We have a love/hate relationship with reading in our house. But stories? There’s nothing but love for that.
Let me explain. I’ve read to Grace almost every day since she was born. It was our special bonding time and she always enjoyed the melodies of the written word spoken aloud. As she grew, stories became a window to a world that she couldn’t access in real time. Reading stories aloud gives us the time to pause, reflect, describe the visual in our heads, define a word, and so on…a luxury our fast-paced world does not afford us.
We’ve journeyed through a library of books and found treasure: A valuable collection of objects, environments and experiences for Grace’s personal library — her brain.
Children with CVI do not learn things incidentally. They may see what’s going on around them, but that does not mean they are able to interpret what’s going on around them.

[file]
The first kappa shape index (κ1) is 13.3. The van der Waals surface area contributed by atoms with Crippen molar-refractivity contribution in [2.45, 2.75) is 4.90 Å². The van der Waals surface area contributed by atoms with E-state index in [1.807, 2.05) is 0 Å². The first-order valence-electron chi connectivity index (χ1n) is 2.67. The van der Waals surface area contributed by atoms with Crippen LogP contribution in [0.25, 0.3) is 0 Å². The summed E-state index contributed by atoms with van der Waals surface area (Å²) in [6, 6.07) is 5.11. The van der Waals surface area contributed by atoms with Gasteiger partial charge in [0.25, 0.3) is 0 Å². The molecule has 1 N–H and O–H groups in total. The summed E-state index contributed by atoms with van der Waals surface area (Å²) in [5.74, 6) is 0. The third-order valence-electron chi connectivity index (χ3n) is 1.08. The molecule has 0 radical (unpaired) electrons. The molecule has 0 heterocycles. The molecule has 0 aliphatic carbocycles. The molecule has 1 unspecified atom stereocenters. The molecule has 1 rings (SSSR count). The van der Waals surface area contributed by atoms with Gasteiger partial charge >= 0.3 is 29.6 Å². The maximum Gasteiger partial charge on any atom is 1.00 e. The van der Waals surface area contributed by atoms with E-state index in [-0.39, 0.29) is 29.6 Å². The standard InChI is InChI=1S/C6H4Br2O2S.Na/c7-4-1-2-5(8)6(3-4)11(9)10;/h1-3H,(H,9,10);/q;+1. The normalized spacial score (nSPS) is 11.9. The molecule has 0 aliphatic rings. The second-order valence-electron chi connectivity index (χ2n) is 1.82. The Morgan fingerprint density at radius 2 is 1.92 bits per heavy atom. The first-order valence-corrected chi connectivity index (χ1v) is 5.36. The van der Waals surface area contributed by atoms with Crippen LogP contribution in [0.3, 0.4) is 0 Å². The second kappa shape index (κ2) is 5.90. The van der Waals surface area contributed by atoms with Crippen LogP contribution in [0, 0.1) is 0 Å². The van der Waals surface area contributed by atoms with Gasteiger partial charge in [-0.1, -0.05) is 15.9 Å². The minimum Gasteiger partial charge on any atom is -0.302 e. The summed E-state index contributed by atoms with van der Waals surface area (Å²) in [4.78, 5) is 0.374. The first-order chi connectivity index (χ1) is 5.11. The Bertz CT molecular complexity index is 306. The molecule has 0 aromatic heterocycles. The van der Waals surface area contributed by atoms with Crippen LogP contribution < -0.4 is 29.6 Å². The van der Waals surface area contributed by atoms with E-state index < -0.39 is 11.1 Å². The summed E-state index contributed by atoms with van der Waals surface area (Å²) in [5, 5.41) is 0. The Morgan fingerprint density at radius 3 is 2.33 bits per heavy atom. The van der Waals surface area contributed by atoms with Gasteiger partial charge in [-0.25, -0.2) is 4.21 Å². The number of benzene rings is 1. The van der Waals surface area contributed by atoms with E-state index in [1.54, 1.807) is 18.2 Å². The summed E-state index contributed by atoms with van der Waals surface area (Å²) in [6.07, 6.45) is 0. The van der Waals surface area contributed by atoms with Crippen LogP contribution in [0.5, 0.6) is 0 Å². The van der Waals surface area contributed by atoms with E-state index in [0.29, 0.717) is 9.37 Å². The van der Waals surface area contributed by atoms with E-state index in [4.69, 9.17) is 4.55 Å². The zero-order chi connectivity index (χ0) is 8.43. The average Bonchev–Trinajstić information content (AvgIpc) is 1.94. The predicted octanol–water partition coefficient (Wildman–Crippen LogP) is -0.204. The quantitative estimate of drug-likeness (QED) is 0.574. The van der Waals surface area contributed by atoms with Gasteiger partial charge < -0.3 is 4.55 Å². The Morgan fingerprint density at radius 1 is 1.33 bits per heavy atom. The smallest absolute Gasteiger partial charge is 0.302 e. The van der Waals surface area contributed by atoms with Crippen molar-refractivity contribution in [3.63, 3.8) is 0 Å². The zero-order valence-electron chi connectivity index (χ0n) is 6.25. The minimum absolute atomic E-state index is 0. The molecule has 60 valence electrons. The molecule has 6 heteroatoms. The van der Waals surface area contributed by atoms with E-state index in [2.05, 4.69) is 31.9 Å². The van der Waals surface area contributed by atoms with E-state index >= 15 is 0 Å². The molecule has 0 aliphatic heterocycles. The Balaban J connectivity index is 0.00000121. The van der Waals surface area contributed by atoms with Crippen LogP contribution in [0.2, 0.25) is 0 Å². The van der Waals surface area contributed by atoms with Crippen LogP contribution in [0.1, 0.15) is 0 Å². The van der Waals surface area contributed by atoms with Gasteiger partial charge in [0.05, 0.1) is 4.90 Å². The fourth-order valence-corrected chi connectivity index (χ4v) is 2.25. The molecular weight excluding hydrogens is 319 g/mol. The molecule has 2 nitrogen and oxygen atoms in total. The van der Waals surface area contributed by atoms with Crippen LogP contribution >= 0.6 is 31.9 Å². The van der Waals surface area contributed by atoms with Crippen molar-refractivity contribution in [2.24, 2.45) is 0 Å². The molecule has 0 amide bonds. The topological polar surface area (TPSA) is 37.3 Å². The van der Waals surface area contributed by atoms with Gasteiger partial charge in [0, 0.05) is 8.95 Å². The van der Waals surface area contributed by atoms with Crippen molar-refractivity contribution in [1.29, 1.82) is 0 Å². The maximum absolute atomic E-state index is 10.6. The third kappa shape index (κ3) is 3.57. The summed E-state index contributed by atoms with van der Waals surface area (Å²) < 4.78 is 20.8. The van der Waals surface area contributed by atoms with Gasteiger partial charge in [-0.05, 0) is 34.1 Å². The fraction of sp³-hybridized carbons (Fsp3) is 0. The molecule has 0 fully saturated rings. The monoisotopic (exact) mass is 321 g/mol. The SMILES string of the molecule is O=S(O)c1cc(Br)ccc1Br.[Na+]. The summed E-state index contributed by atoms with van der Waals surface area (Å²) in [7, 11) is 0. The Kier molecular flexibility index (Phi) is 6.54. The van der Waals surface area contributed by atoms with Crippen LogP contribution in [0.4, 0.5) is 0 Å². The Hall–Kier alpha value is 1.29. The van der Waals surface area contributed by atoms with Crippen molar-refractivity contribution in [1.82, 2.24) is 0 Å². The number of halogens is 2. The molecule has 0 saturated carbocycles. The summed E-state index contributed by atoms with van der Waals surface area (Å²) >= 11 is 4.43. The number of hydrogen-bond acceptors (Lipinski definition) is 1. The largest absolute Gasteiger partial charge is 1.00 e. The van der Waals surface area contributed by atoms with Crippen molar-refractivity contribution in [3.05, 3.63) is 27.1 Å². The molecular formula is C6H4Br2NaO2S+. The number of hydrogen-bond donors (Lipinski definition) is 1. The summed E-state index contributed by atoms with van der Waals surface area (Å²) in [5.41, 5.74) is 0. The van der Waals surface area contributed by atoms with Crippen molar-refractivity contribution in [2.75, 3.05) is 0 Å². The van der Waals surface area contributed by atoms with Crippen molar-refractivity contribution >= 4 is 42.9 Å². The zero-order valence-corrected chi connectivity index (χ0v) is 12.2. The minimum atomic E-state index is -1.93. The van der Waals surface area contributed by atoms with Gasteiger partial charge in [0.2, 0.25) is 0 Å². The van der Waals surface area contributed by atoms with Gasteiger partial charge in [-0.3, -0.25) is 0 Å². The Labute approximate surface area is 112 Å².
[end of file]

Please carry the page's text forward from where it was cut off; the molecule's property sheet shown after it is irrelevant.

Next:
So we have to be intentional. We use rich language to describe things for our kids with CVI. We build on familiar concepts, helping them make connections between the known and the unknown. This helps them build schemas, connected and organized information that they can retrieve and expand on later.
Grace had a first-grade teacher who explained schema-building to her students in an accessible way (She described it so well that Grace was able to give us this explanation one night after school):
Your brain has a bunch of shelves. The learning fairy flies from shelf to shelf and puts the things you learn in the right place to keep them organized. Then, you can go back to any shelf and pull that information when you need it.
While she adores listening to stories — and has gained so much from the experience in terms of vocabulary, grammar, perspective-taking, and worldly knowledge — reading can be a struggle for Grace.
This is understandable. Reading is difficult for CVI learners because it’s a complicated task. “We’re wired to speak, but reading must be learned,” says Judy Endicott, reading specialist and instructor of Literacy and CVI: High Phases II and III. “CVI learners have the additional task of recognizing and identifying the written symbols before they can convert them to the phonetic code. That is exhausting work.”